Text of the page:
I have found that with the new method and apparatus, sheets and foils of indefinite length may be produced as a commercial operation continuing for indefinite periods. The material produced is of substantially uniform thickness from edge to edge and the edges are sharp and well defined. Also, since sprouting at the edges of the deposit surface is prevented, difiiculties in stripping, which have heretofore resulted in tearing the deposited sheet, are wholly prevented.

What I claim is:

l. A method of electrodeposition carried on in a cell containing an electrolyte, an anode, a cylindrical main cathode having its curved surface opposed to the anode, and a sub-cathode opposed to the end of the main cathode which comprises causing current to fiow through the electrolyte from the anode to the curved surface of the cathode, confining a body of electrolyte in contact with the end of the main cathode and the sub-cathode, said body of electrolyte being isolated from the remainder of the electrolyte maintaining said sub-cathode at a potential lower than that of the main cathode, and maintaining a continuous circulation of electrolyte through the space between the main cathode and the anode.

2. Apparatus for electrodeposition comprising an electrolytic cell containing an electrolyte, an anode in the cell, a main cathode in the cell having a deposit surface and a non-deposit surface. said deposit surface being opposed to the surface of the anode, a sub-cathode in the cell having its surface opposed to said non-deposit surface. means for confining a portion of the electrolyte in contact with the sub-cathode and said nondeposit surface of the main cathode and'isolating said portion of the electrolyte from the remainder, and meansfor maintaining the sub-cathode at a lower potential than that of the main cathode.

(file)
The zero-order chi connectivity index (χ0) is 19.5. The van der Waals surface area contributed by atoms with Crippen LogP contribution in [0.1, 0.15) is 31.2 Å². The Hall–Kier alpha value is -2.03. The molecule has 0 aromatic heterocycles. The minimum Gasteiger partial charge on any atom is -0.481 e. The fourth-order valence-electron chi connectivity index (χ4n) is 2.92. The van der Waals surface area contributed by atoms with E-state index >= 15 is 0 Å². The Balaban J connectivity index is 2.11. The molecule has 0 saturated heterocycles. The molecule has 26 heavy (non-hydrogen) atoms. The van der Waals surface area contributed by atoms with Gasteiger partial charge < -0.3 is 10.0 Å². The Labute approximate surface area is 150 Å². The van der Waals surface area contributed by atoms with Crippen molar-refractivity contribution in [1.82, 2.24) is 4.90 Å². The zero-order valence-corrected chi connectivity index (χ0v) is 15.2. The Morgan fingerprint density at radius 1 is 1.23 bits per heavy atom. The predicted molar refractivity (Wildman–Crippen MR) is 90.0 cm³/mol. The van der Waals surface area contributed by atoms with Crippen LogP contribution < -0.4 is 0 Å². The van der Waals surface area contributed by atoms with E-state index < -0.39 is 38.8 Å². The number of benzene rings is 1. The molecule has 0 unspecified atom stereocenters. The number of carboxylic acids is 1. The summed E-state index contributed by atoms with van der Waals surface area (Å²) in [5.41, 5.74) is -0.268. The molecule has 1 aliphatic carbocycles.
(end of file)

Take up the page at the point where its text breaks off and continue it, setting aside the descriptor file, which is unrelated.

3. Apparatus for electrodeposition which comprises an electrolytic cell containing an electrolyte, an anode in the cell, a main cathode inthe cell, said cathode being of cylindrical drum form with its curved surface opposed to the anode, a sub-cathode in the cell opposed .to an end of the drum, means for confining a. body of electrolyte in contact with the main cathode and the subcathode and isolated from the remainder of the electrolyte, and means for maintaining the subcathode at a potential lower than that of the main cathode.